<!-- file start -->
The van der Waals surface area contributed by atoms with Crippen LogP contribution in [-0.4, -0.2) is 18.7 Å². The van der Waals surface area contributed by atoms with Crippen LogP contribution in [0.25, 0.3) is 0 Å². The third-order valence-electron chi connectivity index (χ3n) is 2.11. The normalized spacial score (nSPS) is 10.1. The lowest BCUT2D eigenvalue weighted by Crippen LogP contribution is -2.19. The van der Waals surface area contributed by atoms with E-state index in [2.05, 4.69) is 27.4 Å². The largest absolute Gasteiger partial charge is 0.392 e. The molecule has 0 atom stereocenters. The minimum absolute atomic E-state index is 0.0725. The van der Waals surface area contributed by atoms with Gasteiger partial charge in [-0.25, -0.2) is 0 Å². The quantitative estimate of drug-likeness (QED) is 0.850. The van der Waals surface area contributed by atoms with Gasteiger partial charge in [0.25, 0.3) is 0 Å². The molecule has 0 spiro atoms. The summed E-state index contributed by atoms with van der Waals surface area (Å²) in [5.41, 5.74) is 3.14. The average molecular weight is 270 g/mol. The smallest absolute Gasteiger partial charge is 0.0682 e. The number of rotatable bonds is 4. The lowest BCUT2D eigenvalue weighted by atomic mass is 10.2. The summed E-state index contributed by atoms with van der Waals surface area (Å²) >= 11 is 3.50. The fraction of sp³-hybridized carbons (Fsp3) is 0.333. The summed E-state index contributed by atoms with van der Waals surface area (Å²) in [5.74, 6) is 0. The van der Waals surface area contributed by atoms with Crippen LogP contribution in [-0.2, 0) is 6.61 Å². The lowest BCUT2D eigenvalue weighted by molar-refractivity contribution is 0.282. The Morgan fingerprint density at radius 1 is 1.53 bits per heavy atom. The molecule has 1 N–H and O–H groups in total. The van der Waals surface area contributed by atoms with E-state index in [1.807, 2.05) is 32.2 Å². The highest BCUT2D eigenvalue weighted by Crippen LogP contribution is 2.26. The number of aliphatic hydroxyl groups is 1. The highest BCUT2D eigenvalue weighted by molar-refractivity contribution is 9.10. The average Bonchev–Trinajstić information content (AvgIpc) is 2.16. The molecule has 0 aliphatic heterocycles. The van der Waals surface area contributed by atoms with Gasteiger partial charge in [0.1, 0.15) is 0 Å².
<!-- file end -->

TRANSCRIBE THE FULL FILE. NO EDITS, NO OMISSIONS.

The van der Waals surface area contributed by atoms with Crippen LogP contribution in [-0.4, -0.2) is 18.7 Å². The van der Waals surface area contributed by atoms with Crippen LogP contribution in [0.25, 0.3) is 0 Å². The third-order valence-electron chi connectivity index (χ3n) is 2.11. The normalized spacial score (nSPS) is 10.1. The lowest BCUT2D eigenvalue weighted by Crippen LogP contribution is -2.19. The van der Waals surface area contributed by atoms with E-state index in [2.05, 4.69) is 27.4 Å². The largest absolute Gasteiger partial charge is 0.392 e. The molecule has 0 atom stereocenters. The minimum absolute atomic E-state index is 0.0725. The van der Waals surface area contributed by atoms with Gasteiger partial charge in [-0.25, -0.2) is 0 Å². The quantitative estimate of drug-likeness (QED) is 0.850. The van der Waals surface area contributed by atoms with Gasteiger partial charge in [0.25, 0.3) is 0 Å². The molecule has 0 spiro atoms. The summed E-state index contributed by atoms with van der Waals surface area (Å²) in [5.41, 5.74) is 3.14. The average molecular weight is 270 g/mol. The smallest absolute Gasteiger partial charge is 0.0682 e. The number of rotatable bonds is 4. The lowest BCUT2D eigenvalue weighted by atomic mass is 10.2. The summed E-state index contributed by atoms with van der Waals surface area (Å²) >= 11 is 3.50. The fraction of sp³-hybridized carbons (Fsp3) is 0.333. The summed E-state index contributed by atoms with van der Waals surface area (Å²) in [5.74, 6) is 0. The van der Waals surface area contributed by atoms with Crippen LogP contribution in [-0.2, 0) is 6.61 Å². The lowest BCUT2D eigenvalue weighted by molar-refractivity contribution is 0.282. The Morgan fingerprint density at radius 1 is 1.53 bits per heavy atom. The molecule has 1 N–H and O–H groups in total. The van der Waals surface area contributed by atoms with E-state index in [1.807, 2.05) is 32.2 Å². The highest BCUT2D eigenvalue weighted by Crippen LogP contribution is 2.26. The number of aliphatic hydroxyl groups is 1. The highest BCUT2D eigenvalue weighted by molar-refractivity contribution is 9.10. The average Bonchev–Trinajstić information content (AvgIpc) is 2.16. The molecule has 0 aliphatic heterocycles. The van der Waals surface area contributed by atoms with Gasteiger partial charge in [0.1, 0.15) is 0 Å².